Apple enabled the popular Octopus card from Hong Kong in its wallet, long after it first promised the service. Apple continues to add closed-loop fare cards in other cities to its wallet, which it sees as an important service to attract more users to Apple PAy.
Table: Major Pays Add Closed-Loop Cards to Wallets to Complement Open-Loop Payments
- Octopus Cards Ltd.
(This premium article was originally published in June 2020. © Mobility Payments and Forthwrite Media.)
Apple finally launched its Octopus transit payments service in Hong Kong on Apple Pay, nearly a year after the service was originally announced and more than two years after rival Samsung introduced a similar service in the market.
The long overdue service, launched in June 2020, helps Octopus Cards Ltd. to further its years’ long effort of encouraging more riders to tap to pay with their mobile devices. Around 95% of Hong Kong residents already carry the near ubiquitous Octopus card, which users can tap to pay for rides on Hong Kong trains, buses and ferries, in addition to 35,000 retail and other outlets that accept Octopus.
Apple has enabled its Express Transit feature for Octopus, which lets users avoid using Touch ID or other authentication methods as they approach readers, and extends the device’s battery power to ensure users have enough juice to complete their rides. Apple has only enabled a subset of the transit payments services it supports in Apple Pay–both closed-loop and open-loop–with Express Transit, including those in Japan, mainland China, New York City and London.
Customers need an iPhone 8 or later model, or at least an Apple Watch Series 3–updated to iOS 13.5 and watchOS 6.2.5, respectively–in order to use Octopus in Apple Pay.
Apple is making it convenient to top up value on the digital Octopus card in its wallet. Customers can use their bank cards, branded either with Visa, Mastercard or China UnionPay, in the Apple Pay wallet to charge up Octopus, although the cards have to be issued by a Hong Kong bank. They also can top up automatically from Octopus Cards’ own mobile app, using bank transfers powered by the Faster Payment Service. The app can be loaded either on an iOS or Android device. Users also can reload Octopus manually using cash. For the Octopus launch, Apple also added real-time Hong Kong transit scheduling in Apple Maps.
The launch of Octopus in Apple Pay took much longer than expected, given that Apple already had the technology it needed to enable the service–which is based on proprietary FeliCa contactless technology. Apple launched the high-speed, closed-loop Suica payments service on iPhones and Apple Watches in Japan in late 2016. Suica also uses FeliCa from Japan-based Sony Corp.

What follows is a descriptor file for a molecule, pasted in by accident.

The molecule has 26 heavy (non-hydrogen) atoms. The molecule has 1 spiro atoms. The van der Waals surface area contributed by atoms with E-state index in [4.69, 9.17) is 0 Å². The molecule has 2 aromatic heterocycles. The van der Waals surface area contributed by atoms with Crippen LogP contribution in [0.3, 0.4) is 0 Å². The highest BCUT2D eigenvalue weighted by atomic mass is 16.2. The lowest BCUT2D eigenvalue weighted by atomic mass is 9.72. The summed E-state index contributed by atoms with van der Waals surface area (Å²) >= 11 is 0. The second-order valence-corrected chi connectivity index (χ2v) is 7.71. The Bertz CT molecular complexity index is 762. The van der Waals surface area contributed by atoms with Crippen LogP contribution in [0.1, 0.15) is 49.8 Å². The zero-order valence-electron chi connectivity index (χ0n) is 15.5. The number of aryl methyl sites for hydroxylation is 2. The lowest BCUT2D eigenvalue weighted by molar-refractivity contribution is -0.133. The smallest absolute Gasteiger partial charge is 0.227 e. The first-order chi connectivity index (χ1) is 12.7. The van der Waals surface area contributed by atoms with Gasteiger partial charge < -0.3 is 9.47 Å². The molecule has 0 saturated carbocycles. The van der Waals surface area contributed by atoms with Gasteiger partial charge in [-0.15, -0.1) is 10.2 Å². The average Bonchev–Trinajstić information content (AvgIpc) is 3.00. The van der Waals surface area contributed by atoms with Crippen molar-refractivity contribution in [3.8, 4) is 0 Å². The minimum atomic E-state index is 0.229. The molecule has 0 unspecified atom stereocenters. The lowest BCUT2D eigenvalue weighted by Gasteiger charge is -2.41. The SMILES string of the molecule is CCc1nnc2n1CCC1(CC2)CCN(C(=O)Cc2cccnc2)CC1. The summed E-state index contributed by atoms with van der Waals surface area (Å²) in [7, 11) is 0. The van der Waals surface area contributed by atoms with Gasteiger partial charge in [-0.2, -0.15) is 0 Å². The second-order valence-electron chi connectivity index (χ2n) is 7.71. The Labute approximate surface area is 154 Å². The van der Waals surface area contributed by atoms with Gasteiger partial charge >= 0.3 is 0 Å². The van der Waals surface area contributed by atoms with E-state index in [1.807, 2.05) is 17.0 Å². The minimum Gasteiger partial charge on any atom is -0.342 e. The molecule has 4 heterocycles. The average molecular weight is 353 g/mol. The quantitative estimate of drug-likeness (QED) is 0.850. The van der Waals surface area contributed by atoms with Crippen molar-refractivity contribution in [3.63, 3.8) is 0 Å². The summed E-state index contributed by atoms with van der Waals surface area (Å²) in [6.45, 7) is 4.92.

FeliCa-based payments services usually have demanding requirements, especially for transit fare collection. Processing times have to be within 200 milliseconds supporting throughput of 60 persons per minute through transit turnstiles, said Silvester Prakasam, senior advisor, fare systems for Land Transport Authority of Singapore, speaking last year at APSCA’s Transport Payments Asia Pacific conference. That is twice as fast as the processing speed required by Land Transport, for instance, which has launched open-loop fare collection, he noted. He added that Apple has invested heavily in Suica and since introducing the iPhone 8 and Apple Watch Series 3, Apple’s NFC embedded chips have supported a global FeliCa specification.
Octopus Cards Ltd. had announced the planned support by Apple Pay last July and said the service would be launched before the end of last year. The fare-payments company, which is owned by the major transit companies serving Hong Kong, did not give an explanation for the delay, such as whether there were technical or commercial obstacles or if the Covid-19 pandemic or even political tension in the Chinese administrative region played a role.
Apple, Samsung, Google and other Pays wallets backers have been keen to support transit payments in their wallets as a way to broaden usage. For example, Apple, in addition to supporting open-loop fare payments in such cities as London, Chicago, New York, Sydney, Vancouver, Madrid and the Chinese cities of Guangzhou and Hangzhou, has been seeking ways to support popular closed-loop transit purses on its embedded secure chip. In addition to Suica in Japan and local cards in Beijing and Shanghai, Apple more recently added T-Union transit cards, which are interoperable in more than 250 cities in China. Apple also implemented the Hop Fastpass in Portland, Ore., in the U.S. and plans to add others, including SmarTrip in Washington, D.C. (See table on this page).
Octopus was one of the first contactless transit cards introduced globally when it launched in 1997. There are more than 30 million cards in circulation for Hong Kong’s 7.5 million people. Octopus is accepted not only for rides on various modes of transportin Hong Kong but also at thousands of retail outlets and for access control at public and private buildings, among other uses. Users tap the popular stored-value service for more than 14 million daily transactions, valued at the equivalent of around US$25 million.
Without Octopus, the task of persuading consumers to adopt a new payments method is that much more difficult in Hong Kong.Besides, competition from other international Pays wallets, such as Samsung Pay and Google Pay, Apple also faces competition from giant Chinese mobile wallets, Alipay and WeChat Pay, which serve not only Chinese visitors from the mainland, but also Hong Kong-based users.
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